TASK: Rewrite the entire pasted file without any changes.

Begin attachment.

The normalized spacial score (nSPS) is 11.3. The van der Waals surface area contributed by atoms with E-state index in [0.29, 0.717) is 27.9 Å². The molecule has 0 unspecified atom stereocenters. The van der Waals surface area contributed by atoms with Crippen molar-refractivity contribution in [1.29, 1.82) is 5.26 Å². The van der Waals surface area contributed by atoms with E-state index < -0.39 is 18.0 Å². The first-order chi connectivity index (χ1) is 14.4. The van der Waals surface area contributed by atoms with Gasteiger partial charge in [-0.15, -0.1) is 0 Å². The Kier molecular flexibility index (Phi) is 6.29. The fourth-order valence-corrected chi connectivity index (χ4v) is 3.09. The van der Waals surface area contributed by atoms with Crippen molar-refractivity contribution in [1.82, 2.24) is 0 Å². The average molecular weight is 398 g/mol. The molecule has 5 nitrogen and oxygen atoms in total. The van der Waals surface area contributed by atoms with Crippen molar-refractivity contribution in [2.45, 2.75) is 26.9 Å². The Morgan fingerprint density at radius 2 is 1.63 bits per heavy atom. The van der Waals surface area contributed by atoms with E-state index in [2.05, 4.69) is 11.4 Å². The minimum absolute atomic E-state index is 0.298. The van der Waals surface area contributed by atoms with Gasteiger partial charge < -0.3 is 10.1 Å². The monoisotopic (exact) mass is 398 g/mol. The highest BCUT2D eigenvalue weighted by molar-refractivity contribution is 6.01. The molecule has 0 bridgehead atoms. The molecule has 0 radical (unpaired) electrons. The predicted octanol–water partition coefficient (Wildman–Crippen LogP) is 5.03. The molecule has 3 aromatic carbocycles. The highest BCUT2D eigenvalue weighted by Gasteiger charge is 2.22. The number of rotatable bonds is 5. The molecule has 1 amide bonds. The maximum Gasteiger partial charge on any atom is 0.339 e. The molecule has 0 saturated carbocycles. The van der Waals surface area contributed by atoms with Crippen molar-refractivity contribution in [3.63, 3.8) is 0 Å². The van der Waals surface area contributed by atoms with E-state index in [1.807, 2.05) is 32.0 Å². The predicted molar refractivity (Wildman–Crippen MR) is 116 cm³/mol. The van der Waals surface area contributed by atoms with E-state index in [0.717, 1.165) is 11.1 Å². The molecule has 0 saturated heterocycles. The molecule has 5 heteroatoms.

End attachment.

The normalized spacial score (nSPS) is 11.3. The van der Waals surface area contributed by atoms with E-state index in [0.29, 0.717) is 27.9 Å². The molecule has 0 unspecified atom stereocenters. The van der Waals surface area contributed by atoms with Crippen molar-refractivity contribution in [1.29, 1.82) is 5.26 Å². The van der Waals surface area contributed by atoms with E-state index < -0.39 is 18.0 Å². The first-order chi connectivity index (χ1) is 14.4. The van der Waals surface area contributed by atoms with Gasteiger partial charge in [-0.15, -0.1) is 0 Å². The Kier molecular flexibility index (Phi) is 6.29. The fourth-order valence-corrected chi connectivity index (χ4v) is 3.09. The van der Waals surface area contributed by atoms with Crippen molar-refractivity contribution in [1.82, 2.24) is 0 Å². The average molecular weight is 398 g/mol. The molecule has 5 nitrogen and oxygen atoms in total. The van der Waals surface area contributed by atoms with Crippen molar-refractivity contribution in [2.45, 2.75) is 26.9 Å². The Morgan fingerprint density at radius 2 is 1.63 bits per heavy atom. The van der Waals surface area contributed by atoms with E-state index in [2.05, 4.69) is 11.4 Å². The minimum absolute atomic E-state index is 0.298. The van der Waals surface area contributed by atoms with Gasteiger partial charge < -0.3 is 10.1 Å². The monoisotopic (exact) mass is 398 g/mol. The highest BCUT2D eigenvalue weighted by molar-refractivity contribution is 6.01. The molecule has 0 bridgehead atoms. The molecule has 0 radical (unpaired) electrons. The predicted octanol–water partition coefficient (Wildman–Crippen LogP) is 5.03. The molecule has 3 aromatic carbocycles. The highest BCUT2D eigenvalue weighted by Gasteiger charge is 2.22. The number of rotatable bonds is 5. The molecule has 1 amide bonds. The maximum Gasteiger partial charge on any atom is 0.339 e. The molecule has 0 saturated carbocycles. The van der Waals surface area contributed by atoms with Crippen molar-refractivity contribution in [3.63, 3.8) is 0 Å². The van der Waals surface area contributed by atoms with E-state index in [1.807, 2.05) is 32.0 Å². The predicted molar refractivity (Wildman–Crippen MR) is 116 cm³/mol. The van der Waals surface area contributed by atoms with E-state index in [0.717, 1.165) is 11.1 Å². The molecule has 0 saturated heterocycles. The molecule has 5 heteroatoms.